A personal injury claimant cannot escape a fundamental dishonesty hearing by serving a notice of discontinuance, a circuit judge has held.
HHJ Gosnell said the new regime of qualified one-way costs shifting (QOCS) had not changed a much older rule that the service of a notice of discontinuance “is not the end of the matter for a claimant”.
He went on: “If a defendant thinks they can satisfy a court on balance of probability the claim is fundamentally dishonest, they can ask the court to direct that an issue arising out of that allegation be determined.
“I think it must be right that where the claimant does not give evidence or does not proffer any reason for the decision to discontinue, then the defendant can invite the court to draw an adverse inference.”
However, HHJ Gosnell also said he was not prepared for the claimant to be “condemned as being dishonest on paper”, and a hearing was necessary.
Ruling in Rouse v Aviva (claim no.A28YP882 ) at Bradford County Court, the judge said the case involved two “mature gentlemen” who claimed one of them was injured after their car was hit by a bird cage falling out of a Ford Focus in front of them.
“He suffered soft tissue injuries as a result which, I think, occupied him for about four months. The defendant perhaps understandably took a fairly jaundiced view of this claim given the circumstances and investigated it fully.
“Not only did the driver of the Ford Focus which the defendant insured give a statement that the birdcage had not fallen off his vehicle nor had any constituent parts fallen off it but also that he was prepared to argue that a friend had followed him to the auction he was travelling to and that, therefore, the claimant could not have been behind his vehicle at the relevant time.”
HHJ Gosnell said the claimant discontinued his claim two or three days before the trial, and the defendant applied to the court for a finding of fundamental dishonesty under CPR 44.16.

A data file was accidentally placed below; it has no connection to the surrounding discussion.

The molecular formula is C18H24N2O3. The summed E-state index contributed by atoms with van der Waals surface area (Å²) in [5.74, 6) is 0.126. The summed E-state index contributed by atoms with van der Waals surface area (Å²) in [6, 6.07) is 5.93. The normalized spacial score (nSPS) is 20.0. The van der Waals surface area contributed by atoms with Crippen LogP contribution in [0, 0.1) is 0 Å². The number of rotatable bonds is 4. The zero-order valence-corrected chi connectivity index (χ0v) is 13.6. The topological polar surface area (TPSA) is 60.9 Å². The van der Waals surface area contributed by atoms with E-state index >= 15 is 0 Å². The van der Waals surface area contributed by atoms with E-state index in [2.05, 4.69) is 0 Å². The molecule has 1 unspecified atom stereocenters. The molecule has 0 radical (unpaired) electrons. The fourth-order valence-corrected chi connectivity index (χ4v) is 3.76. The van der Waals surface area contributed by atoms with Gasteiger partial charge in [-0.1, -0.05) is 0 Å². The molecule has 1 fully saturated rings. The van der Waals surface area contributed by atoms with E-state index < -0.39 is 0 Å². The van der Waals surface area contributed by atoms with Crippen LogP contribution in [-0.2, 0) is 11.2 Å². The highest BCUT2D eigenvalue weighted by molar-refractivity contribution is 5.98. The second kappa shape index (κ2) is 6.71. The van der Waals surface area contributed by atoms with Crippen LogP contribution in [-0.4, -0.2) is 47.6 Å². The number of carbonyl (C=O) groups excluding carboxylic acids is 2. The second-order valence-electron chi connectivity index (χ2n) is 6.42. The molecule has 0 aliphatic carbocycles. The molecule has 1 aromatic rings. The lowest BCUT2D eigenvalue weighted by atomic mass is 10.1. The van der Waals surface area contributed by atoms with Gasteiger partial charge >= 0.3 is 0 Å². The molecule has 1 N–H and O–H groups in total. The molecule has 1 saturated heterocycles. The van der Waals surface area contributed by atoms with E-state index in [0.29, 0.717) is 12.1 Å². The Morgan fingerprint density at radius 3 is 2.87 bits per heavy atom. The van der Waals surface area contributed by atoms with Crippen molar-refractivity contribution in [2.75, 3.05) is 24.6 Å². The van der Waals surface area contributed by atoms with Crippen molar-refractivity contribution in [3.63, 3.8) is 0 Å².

Overturning a ruling by District Judge Edwards that there should be a “paper consideration only”, HHJ Gosnell accepted his concern about “disproportionate costs”.
The circuit judge went on: “Any judge is going to be reluctant to encourage satellite litigation and disproportionate costs. Judges are quite familiar with having to do this when dealing with cases of misconduct under CPR 44.11 or dealing with issues such as applications against non-parties and wasted costs orders.
“It is a position that courts are very familiar with. There is an understandable reluctance to have additional costs incurred unless they are absolutely necessary.
“The reason I think they are necessary in this case and actually would be necessary in other similar cases is, strangely, not because it is fair to the defendants, it is actually because it is only fair to the claimant.”
The judge said the claimant was entitled to the opportunity to “convince the court that what may appear the case from the paperwork” was inaccurate.
“In this case we have two mature gentlemen, not the most likely fraudsters I have to say, but it may be that they could explain, for example, that even if the bird cage had not hit the car, something else hit the car which they thought was a bird cage.”
HHJ Gosnell concluded that it was within the court’s discretion to decide which procedure should be used to determine the issues.
“If it could only be done on paper I would have expected the rules to say so. Therefore, for the reasons that I indicate, in general terms, the court has the option how to adopt this procedure whether in writing, whether with a limited inquiry or whether with a full trial.
“In the particular facts of this case, it seems to me that either a full trial or a limited inquiry at least giving the claimant and his witness the opportunity to give evidence is the right and fair way to move forward”.
He granted the defendant’s appeal against the district judge’s ruling.